Current Graduate Students

PhD

Current
Student

Liaqat Ali

Thesis Topic: Leveraging MSLQ Data for Predicting Student Achievement Goal Orientations

Collaborative online learning environments such as MOOCs have created new roles and responsibilities for both teacher and learner where the onus of learning is shifting towards learners, and the teacher acts more like a facilitator. These shifted roles have created new motivational, cognitive, and performance challenges for learners. My research investigates the twin discourses of learning analytics, and achievement motivation in the context of online learning systems. My inquiry focuses on: (a) analyzing students’ activity data and building predictive models for identifying behavioral patterns, and (b) motivating a change of behaviour in students for adopting effective learning activities. In my current research project, I am examining how learning motivation and achievement goals relate to a student’s study activities. The ability to predict students’ goal orientations from their online activities will support user-level course adaptations and early interventions to support learning. Previously, we have proposed an empirically validated model of factors influencing educators’ beliefs for adopting an online learning environment. In particular, the model explains how the usage beliefs about the learning analytics of a tool are associated with the intention to adopt the tool.

PhD

Current

Halimat Alabi

Area: Visual Aspects of Learning Analytics Tools

Description: Despite the many positive correlations between self-regulated learning (SRL) with academic success, limited research examines how online learners metacognitively monitor and reflect upon their learning. Learning analytics tools may be used to aid in the expansion of learner’s understanding of persistence and engagement through monitoring and evaluation, providing learners formative feedback on their self-regulatory processes as they transpire. My research explores how learning analytics employing visualization techniques may positively impact online learners. The strategic use of visualizations within these tools could provides actionable intelligence to learners on a “just in time” basis, garnering attentiveness, memorability, and the pattern recognition integral to insight generation. Pedagogically motivated visual learning analytics could increase the likelihood of academic success for a rapidly growing population of adult learners. Longitudinal study of these constructs allow for deeper exploration of the theoretical models of self-regulated learning, goal orientation, motivation, and the impact of aesthetics on the adoption and sustained use of learning analytics tools. This research contributes to the design and evaluation of pedagogically motivated learning analytics tools employing visualizations, human computer interaction, and post-secondary education.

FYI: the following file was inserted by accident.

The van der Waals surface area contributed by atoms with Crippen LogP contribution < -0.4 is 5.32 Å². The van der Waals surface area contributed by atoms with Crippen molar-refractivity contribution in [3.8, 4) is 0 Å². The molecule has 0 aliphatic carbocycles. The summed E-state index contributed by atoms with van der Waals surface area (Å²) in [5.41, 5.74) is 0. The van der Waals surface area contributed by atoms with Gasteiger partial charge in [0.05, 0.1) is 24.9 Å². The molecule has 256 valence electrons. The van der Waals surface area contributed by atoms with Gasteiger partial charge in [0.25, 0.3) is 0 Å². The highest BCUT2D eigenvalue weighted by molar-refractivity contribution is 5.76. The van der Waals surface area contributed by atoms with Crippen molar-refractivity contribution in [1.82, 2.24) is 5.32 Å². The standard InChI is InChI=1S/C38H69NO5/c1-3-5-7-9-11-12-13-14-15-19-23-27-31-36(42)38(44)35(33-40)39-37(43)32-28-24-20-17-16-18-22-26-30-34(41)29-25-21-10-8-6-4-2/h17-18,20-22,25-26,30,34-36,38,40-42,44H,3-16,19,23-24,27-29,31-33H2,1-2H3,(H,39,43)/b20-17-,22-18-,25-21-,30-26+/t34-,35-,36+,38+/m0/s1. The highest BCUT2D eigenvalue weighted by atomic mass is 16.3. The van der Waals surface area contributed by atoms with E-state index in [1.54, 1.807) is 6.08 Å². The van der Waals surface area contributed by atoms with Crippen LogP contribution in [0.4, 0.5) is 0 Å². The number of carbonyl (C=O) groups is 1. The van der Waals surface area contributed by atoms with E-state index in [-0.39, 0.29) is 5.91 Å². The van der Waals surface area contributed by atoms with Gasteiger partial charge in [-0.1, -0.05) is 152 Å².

PhD

Current
Student

Fatemeh Salehian Kia

Area: Learning Analytics

I am starting my PhD studies with my knowledge in computer science that I have refined over my two years of Master’s studies at RTWH Aachen. My focus is in the broader field of Educational Technology in which I have developed an interest in the area of Learning Analytics and Educational Data Mining. My master thesis concerned the design and implementation of a data collection and analysis tool for a Learning Management System (LMS). The application tool was developed to enable collection and analysis of user’s behavioral information and its context. The visual indicators were incorporated into the learning dashboard to provide feedback over different time scales in order to encourage learners to reflect on their respective performance. Recently, I my work has focused on visual aspects of learning analytics. In particular, I study how to extract meaningful data from log dataset of a virtual learning platform to inform effective visualizations. My multiple study and research experiences has molded me into the scholar I am in the process of becoming. Currently I am in the process of defining my thesis research.